Monday, Nov. 29, 2010


In selling the 2003 invasion of Iraq, the Administration of George W. Bush made a lot of claims — that U.N. inspections weren't working, that al-Qaeda had Iraqi links, that Saddam Hussein had weapons of mass destruction. Most of these ended up not being true. One of the more suspect allegations voiced by President Bush was that Iraq had sought supplies of uranium from an African nation, understood to be the West African republic of Niger. This was refuted in the summer after U.S. troops had rolled into Baghdad by Ambassador Joseph Wilson, a career diplomat who had been sent earlier to Niger to investigate rumored sales of yellowcake, a form of uranium powder. Not long afterward, right-wing commentator Robert Novak published a column outing Wilson's wife, Valerie Plame, as a CIA operative.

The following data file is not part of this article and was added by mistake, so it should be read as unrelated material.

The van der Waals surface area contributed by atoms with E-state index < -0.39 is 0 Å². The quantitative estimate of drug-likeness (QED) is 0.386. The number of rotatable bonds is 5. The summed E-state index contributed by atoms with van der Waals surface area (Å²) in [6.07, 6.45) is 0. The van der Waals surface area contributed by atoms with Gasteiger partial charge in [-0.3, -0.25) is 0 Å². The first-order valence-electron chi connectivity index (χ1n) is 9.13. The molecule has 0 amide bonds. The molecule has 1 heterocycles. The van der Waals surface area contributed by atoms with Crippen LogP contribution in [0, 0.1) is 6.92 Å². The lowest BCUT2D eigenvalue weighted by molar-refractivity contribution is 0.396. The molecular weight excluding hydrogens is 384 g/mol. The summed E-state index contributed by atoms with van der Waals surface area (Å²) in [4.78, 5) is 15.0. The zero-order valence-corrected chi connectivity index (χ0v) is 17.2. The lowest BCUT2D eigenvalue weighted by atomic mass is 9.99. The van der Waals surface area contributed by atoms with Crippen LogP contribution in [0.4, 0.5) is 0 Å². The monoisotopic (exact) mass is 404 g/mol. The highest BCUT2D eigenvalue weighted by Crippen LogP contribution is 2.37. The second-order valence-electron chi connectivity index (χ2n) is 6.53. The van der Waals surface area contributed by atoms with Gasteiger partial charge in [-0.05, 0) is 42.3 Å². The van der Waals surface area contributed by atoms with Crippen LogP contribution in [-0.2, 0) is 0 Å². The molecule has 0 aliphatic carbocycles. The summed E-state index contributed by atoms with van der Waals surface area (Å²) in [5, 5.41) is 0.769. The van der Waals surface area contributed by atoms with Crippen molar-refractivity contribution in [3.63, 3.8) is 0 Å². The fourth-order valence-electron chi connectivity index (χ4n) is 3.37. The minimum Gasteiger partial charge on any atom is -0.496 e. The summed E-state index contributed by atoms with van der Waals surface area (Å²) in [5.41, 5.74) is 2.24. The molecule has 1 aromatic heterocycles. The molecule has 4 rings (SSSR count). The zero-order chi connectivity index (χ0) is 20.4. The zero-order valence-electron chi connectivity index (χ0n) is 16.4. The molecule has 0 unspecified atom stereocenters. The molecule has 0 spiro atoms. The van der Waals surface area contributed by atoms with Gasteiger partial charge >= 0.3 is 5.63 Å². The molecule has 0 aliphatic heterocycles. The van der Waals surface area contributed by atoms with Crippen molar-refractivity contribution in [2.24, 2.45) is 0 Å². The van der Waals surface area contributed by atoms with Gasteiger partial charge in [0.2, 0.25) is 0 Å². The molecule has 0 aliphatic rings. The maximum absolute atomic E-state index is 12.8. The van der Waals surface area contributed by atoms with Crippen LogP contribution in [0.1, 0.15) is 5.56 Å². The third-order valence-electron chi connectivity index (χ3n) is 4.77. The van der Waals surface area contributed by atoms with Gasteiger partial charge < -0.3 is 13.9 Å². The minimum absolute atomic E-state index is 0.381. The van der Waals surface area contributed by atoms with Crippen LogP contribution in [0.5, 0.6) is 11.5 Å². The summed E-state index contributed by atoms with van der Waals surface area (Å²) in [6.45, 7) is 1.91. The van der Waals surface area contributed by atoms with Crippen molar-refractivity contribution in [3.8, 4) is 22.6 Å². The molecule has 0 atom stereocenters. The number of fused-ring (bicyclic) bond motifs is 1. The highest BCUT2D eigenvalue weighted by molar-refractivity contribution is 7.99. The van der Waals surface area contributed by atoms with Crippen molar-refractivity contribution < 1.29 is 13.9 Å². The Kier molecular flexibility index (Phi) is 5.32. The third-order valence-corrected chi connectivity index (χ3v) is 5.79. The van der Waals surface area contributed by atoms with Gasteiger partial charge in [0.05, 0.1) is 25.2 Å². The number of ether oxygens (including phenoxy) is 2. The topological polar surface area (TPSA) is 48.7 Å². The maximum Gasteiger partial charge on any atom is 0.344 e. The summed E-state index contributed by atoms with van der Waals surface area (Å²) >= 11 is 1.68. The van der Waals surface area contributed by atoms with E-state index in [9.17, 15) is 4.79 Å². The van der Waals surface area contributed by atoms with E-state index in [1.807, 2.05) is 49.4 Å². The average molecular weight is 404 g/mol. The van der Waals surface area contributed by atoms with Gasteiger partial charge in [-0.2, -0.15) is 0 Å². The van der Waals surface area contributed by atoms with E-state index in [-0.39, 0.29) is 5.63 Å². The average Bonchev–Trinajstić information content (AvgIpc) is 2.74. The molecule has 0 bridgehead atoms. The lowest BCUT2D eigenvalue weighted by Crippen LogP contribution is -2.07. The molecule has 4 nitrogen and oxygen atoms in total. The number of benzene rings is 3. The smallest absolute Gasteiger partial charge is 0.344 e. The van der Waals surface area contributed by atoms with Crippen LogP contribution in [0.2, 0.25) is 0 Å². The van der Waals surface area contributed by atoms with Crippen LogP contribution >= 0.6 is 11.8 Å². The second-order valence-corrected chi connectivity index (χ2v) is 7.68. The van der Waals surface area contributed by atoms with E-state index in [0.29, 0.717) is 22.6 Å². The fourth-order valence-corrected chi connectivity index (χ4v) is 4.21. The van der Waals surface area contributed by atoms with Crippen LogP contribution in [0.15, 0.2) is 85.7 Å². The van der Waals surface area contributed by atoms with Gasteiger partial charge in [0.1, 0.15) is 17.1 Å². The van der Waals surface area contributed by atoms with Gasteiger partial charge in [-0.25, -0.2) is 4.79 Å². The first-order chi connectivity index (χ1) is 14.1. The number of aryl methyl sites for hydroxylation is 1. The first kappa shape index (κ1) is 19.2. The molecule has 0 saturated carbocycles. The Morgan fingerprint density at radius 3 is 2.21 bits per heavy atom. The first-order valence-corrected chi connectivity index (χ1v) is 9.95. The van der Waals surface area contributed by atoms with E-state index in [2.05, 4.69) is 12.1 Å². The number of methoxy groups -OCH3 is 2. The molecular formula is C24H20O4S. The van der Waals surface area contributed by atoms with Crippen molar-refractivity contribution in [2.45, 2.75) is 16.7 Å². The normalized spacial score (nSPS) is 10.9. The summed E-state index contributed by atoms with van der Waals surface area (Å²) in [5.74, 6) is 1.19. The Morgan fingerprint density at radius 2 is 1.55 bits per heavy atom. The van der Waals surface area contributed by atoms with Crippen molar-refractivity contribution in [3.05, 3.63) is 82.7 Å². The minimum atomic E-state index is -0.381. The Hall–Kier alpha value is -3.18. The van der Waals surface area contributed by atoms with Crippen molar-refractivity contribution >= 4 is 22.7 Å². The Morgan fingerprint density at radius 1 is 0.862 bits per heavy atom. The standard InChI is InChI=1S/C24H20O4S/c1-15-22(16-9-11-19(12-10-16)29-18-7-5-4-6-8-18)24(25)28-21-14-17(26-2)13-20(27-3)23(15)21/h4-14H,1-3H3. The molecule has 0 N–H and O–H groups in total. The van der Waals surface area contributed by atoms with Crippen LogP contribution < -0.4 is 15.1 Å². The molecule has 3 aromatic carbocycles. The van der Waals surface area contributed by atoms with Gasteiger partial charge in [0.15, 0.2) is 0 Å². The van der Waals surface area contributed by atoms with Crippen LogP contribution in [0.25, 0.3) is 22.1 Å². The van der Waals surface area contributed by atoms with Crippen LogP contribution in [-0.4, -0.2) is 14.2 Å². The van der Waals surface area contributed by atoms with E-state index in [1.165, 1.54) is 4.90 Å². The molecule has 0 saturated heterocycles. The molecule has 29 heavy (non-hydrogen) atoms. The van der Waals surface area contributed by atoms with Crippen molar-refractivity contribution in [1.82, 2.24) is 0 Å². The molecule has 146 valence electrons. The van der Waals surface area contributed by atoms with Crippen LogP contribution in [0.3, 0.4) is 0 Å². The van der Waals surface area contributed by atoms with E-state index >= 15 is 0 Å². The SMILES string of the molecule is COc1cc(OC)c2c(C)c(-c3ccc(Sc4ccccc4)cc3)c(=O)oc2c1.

Leaking her identity to the press was no small act — it compromised her work with the agency and was seen as a slap on Wilson's wrist for speaking out of turn. It also led many observers to believe that the White House had rushed to war using only the most politically expedient snippets of intelligence. An inquiry into the leaks went all the way to the upper echelons of the Bush brain trust — eventually, Lewis "Scooter" Libby, aide to Karl Rove, was found guilty in 2007 on counts of perjury, obstruction of justice and making false statements. President Bush commuted Libby's 30-month prison sentence.